Saturday, December 29, 2012

28mm Ancient Iberians by Crusader Miniatures

Crusader Miniatures 28mm Ancient Spanish

After the trouncing my gauls received in my last Hail Caesar game, I decided it was time to reinforce them with some of the allies I had atop the lead pile. I'm aiming for a full Carthaginian army to oppose a Republican enemy, but with my interests ping ponging between periods, this Punic Wars project is going to take a few years to complete. Take a look at the color scheme I worked out for my ancient Spanish after the jump.


Planning an Army Color Scheme

For the Romans I know I want to stick to the classic red as a unifying color, with linen white and earth tones and I have a general idea of what I'd like the Carthaginian side of the table to look like. Hannibal's army is made up of a range of tribes, warbands and mercenaries picked up as he marched his invasion force from Africa through Spain, France, into the Italian peninsula. With such a wide variety of soldiers, it would be easy to paint each ethnic group with a variety of colors, but I feared the overall effect would be garish. By restricting my color palette for each group I'm hoping that each mercenary unit appears distinct, making the Carthaginians look like the amalgam of numerous tribes and groups that it was. If each group used a similar rainbow color palette, I think the overall effect would be of a unified army of clowns. Definitely not what I am going for.

I've already knocked off quite a few units of Gauls (with some ancient Germans acting as stand ins). They've received the most colorful tones, wearing their hallmark plaids of blue, green, yellow and red. I intend to paint the Carthaginians in white linen with accents of black and red. I've also started some Numidians using muted earth tones: off white tunics against warm brown Berber skin tones. Before starting the Spanish I pulled together some of my favorite images to construct a color palette.

Angus McBride's Ancient Iberians 

I really like Angus McBride's ancient Spanish. The warm skin tones, muted browns, chocolates and mustards stood out to me because of their tight monochromatic color scheme. These aren't eye popping troops, but will make the colorful Gauls and high contrast Carthos stand out even more by providing a muted color counterbalance.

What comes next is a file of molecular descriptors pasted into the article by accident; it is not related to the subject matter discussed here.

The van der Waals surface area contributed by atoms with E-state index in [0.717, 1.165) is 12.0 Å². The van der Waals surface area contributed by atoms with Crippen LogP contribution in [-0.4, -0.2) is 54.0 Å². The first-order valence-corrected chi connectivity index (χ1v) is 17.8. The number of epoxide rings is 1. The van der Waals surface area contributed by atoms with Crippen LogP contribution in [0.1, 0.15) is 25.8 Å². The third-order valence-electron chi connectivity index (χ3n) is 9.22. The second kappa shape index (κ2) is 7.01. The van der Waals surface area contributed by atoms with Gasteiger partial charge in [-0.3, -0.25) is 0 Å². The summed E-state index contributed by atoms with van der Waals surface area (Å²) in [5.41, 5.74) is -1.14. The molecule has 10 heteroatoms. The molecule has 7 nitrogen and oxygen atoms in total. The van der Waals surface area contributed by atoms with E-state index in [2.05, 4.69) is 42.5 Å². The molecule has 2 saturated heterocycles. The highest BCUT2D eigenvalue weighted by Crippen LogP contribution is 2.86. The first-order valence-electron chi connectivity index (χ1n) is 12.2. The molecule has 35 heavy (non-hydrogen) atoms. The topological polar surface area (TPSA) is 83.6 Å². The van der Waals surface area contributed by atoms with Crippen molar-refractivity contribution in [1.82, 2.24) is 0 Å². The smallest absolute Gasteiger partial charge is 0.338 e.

I selected a number of representative colors from each plate to build my Spanish color scheme.

 
TunicVallejo Khaki 72061
Baldric Should SlingVallejo Beasty Brown 72043
BeltVallejo Red Leather 70818
HelmetVallejo Beasty Brown 72043
HeaddressVallejo Dark Sand 70847 and Red Leather
ShieldAmericana Spicy Mustard and Vallejo Leather Brown 70871

Crusader Miniatures Ancient Spanish 


I really like the solid, detailed sculpts of Crusader Miniatures. These figures are armed with the iconic Spanish falcata sword and scutari shields. Hannibal's Spanish mercenaries served him as solid heavy infantry, and the rows of similar poses, brutal swords and large shields should provide a nice mirror of their Roman heavy infantry opponents.

"I pity the fool who makes fun of my mohawk toupee"

The Crusader sculpts painted up quickly and easily. I hand painted the shields with a common mustard yellow base copied from the Angus McBride plate, but modified for the cramped space of the Crusader shield with boss. I really enjoyed painting these ancient Iberians up. I'm already planning on picking up some more packs for a second unit, and maybe a few Celtiberians too. And some cavalry. Heck, maybe I should just do a Spanish army instead of a Carthaginian one.

I'm never going to finish this project, am I?

9 comments:

  1. These guys are lovely, and I hope they trash loads of Romans. Your hand painted shields are excellent!

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  2. Fantastic and informative post! I really do like your colors.

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  3. Lovely work, I especially like your shields. The world needs more Scutarii on the tabletop!

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  4. Really enjoyed looking at these figures. Fantastic work. Also appreciate the vallejo colour table you have added to the post. How did you do that?
    Cheers
    Paul

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  5. Thanks for taking us through designing the parts of your army, and how they will work together. Valuable stuff!

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  6. Thanks for the comments everyone! Paul, I had to manually add an HTML table with cells filled with a close match to the Vallejo color.

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  7. What an excellent post John! A very useful idea!

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